This plant is not specifically known for air purifying qualities.

  • leavesOther Uses

    • Artistic inspiration - The rose can be a muse for artists and photographers, capturing its vibrant colors and form through various media.
    • Natural dye - Petals of the rose can be used to create a natural dye for fabric, offering a range of colors from soft pink to a deep orange hue.
    • Culinary garnish - Petals can be used to decorate cakes and desserts, adding an elegant touch and a subtle floral flavor.
    • Aromatic potpourri - Dried petals can be mixed with spices and herbs to create a fragrant potpourri for freshening indoor spaces.
    • Floral waters - By steeping the petals in water, one can create rose-infused water for use in homemade cosmetics or culinary recipes.
    • Personalized stationery - Pressed rose petals can be incorporated into handmade paper to create beautiful, textured stationery.
    • Bookmarks - Laminated rose petals can serve as unique and decorative bookmarks for avid readers.
    • Bath salts - Dried rose petals can be mixed with salts and essential oils to create luxurious bath soaks.
    • Rose petal jam - Edible varieties can be cooked into a sweet, aromatic jam that pairs well with bread and pastries.
    • Candle making - Incorporating rose petals into homemade candles can add a delicate scent and visual appeal.

Interesting Facts

  • bedFeng Shui

    Roses are associated with love and romance and can be used to enhance the relationship area of a garden or home according to the Bagua map, which in Feng Shui is located in the southwest. Pink roses like the Lady of Shalott Rose can be particularly effective in attracting new relationships or fostering tenderness and affection in existing ones.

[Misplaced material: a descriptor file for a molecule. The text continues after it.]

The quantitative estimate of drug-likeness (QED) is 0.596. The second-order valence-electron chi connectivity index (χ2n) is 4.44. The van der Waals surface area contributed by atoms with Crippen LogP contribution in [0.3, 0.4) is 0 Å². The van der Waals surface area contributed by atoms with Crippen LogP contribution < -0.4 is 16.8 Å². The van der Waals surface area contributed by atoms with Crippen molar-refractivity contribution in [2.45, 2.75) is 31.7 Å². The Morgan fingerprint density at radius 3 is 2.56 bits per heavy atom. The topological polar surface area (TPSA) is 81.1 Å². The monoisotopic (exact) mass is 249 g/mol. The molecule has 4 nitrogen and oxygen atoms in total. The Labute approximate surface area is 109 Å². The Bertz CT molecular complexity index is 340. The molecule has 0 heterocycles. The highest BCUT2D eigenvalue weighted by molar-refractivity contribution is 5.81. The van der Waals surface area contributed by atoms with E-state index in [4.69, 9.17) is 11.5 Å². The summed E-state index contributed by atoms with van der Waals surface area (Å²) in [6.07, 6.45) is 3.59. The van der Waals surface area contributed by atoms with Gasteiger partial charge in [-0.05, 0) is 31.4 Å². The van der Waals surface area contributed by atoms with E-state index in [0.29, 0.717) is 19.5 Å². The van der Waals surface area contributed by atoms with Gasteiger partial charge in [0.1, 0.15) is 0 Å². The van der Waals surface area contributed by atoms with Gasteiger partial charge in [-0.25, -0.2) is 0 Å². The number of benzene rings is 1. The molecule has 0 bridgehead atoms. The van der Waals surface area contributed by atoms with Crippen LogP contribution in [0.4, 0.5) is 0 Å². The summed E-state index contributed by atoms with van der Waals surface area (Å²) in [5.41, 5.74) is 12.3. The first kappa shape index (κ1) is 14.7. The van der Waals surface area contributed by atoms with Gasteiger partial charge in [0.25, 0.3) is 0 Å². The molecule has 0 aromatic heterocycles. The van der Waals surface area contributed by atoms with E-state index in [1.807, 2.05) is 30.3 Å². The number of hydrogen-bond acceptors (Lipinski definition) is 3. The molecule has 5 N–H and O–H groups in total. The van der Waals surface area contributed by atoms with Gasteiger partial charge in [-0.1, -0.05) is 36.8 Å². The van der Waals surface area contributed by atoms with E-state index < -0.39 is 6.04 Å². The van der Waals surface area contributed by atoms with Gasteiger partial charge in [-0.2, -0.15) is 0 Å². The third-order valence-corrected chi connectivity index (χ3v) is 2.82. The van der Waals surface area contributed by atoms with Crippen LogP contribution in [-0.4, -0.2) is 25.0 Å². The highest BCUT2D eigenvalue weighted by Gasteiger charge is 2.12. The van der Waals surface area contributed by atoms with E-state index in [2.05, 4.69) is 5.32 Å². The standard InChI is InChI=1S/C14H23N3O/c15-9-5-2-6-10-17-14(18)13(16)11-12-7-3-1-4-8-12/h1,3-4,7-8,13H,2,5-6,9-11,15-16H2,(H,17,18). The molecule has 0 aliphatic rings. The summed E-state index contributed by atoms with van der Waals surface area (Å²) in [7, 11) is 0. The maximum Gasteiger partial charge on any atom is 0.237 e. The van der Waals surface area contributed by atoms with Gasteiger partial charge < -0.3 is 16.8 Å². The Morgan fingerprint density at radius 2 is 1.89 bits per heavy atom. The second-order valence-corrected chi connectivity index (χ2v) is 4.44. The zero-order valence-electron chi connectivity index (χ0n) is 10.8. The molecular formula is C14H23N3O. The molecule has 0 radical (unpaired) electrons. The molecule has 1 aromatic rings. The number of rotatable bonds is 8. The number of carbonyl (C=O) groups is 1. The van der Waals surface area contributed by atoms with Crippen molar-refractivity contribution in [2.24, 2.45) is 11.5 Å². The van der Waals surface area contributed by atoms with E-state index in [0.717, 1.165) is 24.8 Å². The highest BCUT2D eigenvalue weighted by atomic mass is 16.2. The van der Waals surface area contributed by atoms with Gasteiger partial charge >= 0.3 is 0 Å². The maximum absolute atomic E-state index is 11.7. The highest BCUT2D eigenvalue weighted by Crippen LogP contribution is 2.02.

• aquariusZodiac Sign Compitability

    The rose is not used in astrology practice.

  • spiralPlant Symbolism

    • Love: As with many roses, the 'Lady of Shalott' rose is often associated with love and passion. The intricate beauty and pleasant scent of the blooms have made roses synonymous with deep emotion and desire.
    • Beauty: The stunning orange-red hues and charming form of the 'Lady of Shalott' rose symbolize beauty and perfection. The rose is traditionally seen as a representation of an idealized form of beauty in many cultures.
    • Mystery: Named after the character in Tennyson's poem, the 'Lady of Shalott' rose may evoke the mystery and romanticism associated with the Arthurian legend. The character's seclusion and tragic fate add a sense of enigma to the rose's symbolism.
    • Inspiration: The literary connection to Tennyson's work may also align the 'Lady of Shalott' rose with inspiration and the creative arts, celebrating the poem that shares its name.

Every week
2500 - 10000 Lux
Every 2-3 years
Early spring
As needed
  • water dropWater

    The Shrub Rose should be watered deeply once a week if there hasn't been substantial rainfall, providing it with about one to two gallons of water. During the peak summer months or in hot climates, watering may need to increase to twice per week. It's important to avoid overhead watering to prevent diseases; instead, water at the base of the plant using a soaker hose or a watering can. During the winter or in cooler regions, reduce watering as the rose becomes dormant and requires less moisture. Always check the top inch of the soil for dryness before watering to prevent overwatering.

  • sunLight

    Shrub Roses thrive best in full sun, requiring at least six hours of direct sunlight daily. The ideal spot for planting is an area without shadows or obstructions that could block sunlight for part of the day. Adequate exposure to sunlight is crucial for flower production, health, and disease prevention.